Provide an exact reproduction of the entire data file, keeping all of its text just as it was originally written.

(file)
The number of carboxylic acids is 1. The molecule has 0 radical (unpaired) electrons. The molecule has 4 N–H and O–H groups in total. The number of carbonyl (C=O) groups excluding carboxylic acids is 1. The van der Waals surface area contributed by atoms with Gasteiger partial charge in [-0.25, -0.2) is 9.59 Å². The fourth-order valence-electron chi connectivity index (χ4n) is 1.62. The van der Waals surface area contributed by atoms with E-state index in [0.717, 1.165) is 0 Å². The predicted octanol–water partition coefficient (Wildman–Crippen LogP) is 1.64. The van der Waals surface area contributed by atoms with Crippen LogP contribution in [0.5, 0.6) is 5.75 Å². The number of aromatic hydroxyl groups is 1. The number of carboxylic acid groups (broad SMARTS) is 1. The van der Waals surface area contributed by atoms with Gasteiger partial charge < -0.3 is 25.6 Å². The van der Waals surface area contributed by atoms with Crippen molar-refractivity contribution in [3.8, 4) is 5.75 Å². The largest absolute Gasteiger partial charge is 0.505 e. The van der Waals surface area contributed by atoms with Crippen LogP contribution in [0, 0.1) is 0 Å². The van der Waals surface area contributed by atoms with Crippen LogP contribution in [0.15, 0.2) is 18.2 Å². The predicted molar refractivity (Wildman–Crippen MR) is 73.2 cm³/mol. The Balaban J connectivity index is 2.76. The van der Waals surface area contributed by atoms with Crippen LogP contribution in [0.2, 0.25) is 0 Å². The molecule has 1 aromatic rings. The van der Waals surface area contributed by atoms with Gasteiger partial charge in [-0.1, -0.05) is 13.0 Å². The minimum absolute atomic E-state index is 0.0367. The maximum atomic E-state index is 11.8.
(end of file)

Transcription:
The number of carboxylic acids is 1. The molecule has 0 radical (unpaired) electrons. The molecule has 4 N–H and O–H groups in total. The number of carbonyl (C=O) groups excluding carboxylic acids is 1. The van der Waals surface area contributed by atoms with Gasteiger partial charge in [-0.25, -0.2) is 9.59 Å². The fourth-order valence-electron chi connectivity index (χ4n) is 1.62. The van der Waals surface area contributed by atoms with E-state index in [0.717, 1.165) is 0 Å². The predicted octanol–water partition coefficient (Wildman–Crippen LogP) is 1.64. The van der Waals surface area contributed by atoms with Crippen LogP contribution in [0.5, 0.6) is 5.75 Å². The number of aromatic hydroxyl groups is 1. The number of carboxylic acid groups (broad SMARTS) is 1. The van der Waals surface area contributed by atoms with Gasteiger partial charge < -0.3 is 25.6 Å². The van der Waals surface area contributed by atoms with Crippen molar-refractivity contribution in [3.8, 4) is 5.75 Å². The largest absolute Gasteiger partial charge is 0.505 e. The van der Waals surface area contributed by atoms with Crippen LogP contribution in [0, 0.1) is 0 Å². The van der Waals surface area contributed by atoms with Crippen LogP contribution in [0.15, 0.2) is 18.2 Å². The predicted molar refractivity (Wildman–Crippen MR) is 73.2 cm³/mol. The Balaban J connectivity index is 2.76. The van der Waals surface area contributed by atoms with Crippen LogP contribution in [0.2, 0.25) is 0 Å². The molecule has 1 aromatic rings. The van der Waals surface area contributed by atoms with Gasteiger partial charge in [-0.1, -0.05) is 13.0 Å². The minimum absolute atomic E-state index is 0.0367. The maximum atomic E-state index is 11.8.